I’m doing really well at the saddest goal I’ve ever set. This year, after an honest assessment of where my time was going and a realization that I was consistently overcommiting myself, I faced facts and stopped doing some things. Chief among them was that I stopped going for coffee with people just because they asked me to.
Happy Easter (or long weekend) to you! You can find me guest-posting at the EOList this week as part of a great Mentorship Month line-up. I got a little bit ranty about ‘millennials’ and mentorship. Check it out!
Image credit: Faye Cornish
If you follow this blog, you’ll know that I have strong feelings about the ability of mentorship to accelerate career progression and professional achievement. So, it will come as no surprise to you that I am up on my soap box at the EOList this week. Check out my post about how proteges so often overlook the influence they have over the results of mentorship: A Complete User Guide to Your Mentor
I’m a major proponent of mentorship. And in this area (unlike my support of punctuality as a concept), I actually walk the talk. At any given time, I am a mentor (both formally and informally) to a handful of HR students, recent grads or new HR folks, and I’ve benefited enormously from being mentored myself for many years. I’m a member of the volunteer committee that runs my local HR Association’s mentorship program, and I regularly encourage friends and colleagues to devote their time to this noble pursuit.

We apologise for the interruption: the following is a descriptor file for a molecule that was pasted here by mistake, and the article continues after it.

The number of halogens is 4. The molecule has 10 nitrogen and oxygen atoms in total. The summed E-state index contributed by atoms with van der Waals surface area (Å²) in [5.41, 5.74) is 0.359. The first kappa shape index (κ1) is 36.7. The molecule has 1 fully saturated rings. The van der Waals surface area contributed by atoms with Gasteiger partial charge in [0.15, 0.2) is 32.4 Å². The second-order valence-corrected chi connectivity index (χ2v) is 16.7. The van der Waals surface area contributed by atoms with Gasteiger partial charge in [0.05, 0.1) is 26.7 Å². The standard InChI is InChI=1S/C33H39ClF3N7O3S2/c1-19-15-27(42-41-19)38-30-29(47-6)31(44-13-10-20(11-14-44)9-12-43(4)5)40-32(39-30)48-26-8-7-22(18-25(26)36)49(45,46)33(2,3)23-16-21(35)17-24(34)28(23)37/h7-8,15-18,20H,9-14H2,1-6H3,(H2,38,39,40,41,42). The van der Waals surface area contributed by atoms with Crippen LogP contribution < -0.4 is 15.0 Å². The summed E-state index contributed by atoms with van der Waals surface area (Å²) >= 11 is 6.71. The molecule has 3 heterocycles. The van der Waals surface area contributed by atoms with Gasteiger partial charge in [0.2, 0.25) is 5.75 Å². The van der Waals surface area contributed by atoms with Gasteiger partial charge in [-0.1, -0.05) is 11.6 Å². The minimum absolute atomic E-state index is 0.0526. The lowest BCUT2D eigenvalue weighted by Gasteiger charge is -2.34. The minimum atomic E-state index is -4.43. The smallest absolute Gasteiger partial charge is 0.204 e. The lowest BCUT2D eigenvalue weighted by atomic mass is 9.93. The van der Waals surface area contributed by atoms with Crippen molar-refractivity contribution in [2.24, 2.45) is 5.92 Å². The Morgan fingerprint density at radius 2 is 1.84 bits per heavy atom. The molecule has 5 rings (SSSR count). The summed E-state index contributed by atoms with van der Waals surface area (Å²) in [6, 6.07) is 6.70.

There is little (beyond overt nepotism) that can super-charge someone’s career like mentorship. If you’ve ever thought “I wish I knew then what I know now…”, then understand that being mentored is as close as someone can ever get to realizing that hope. Read more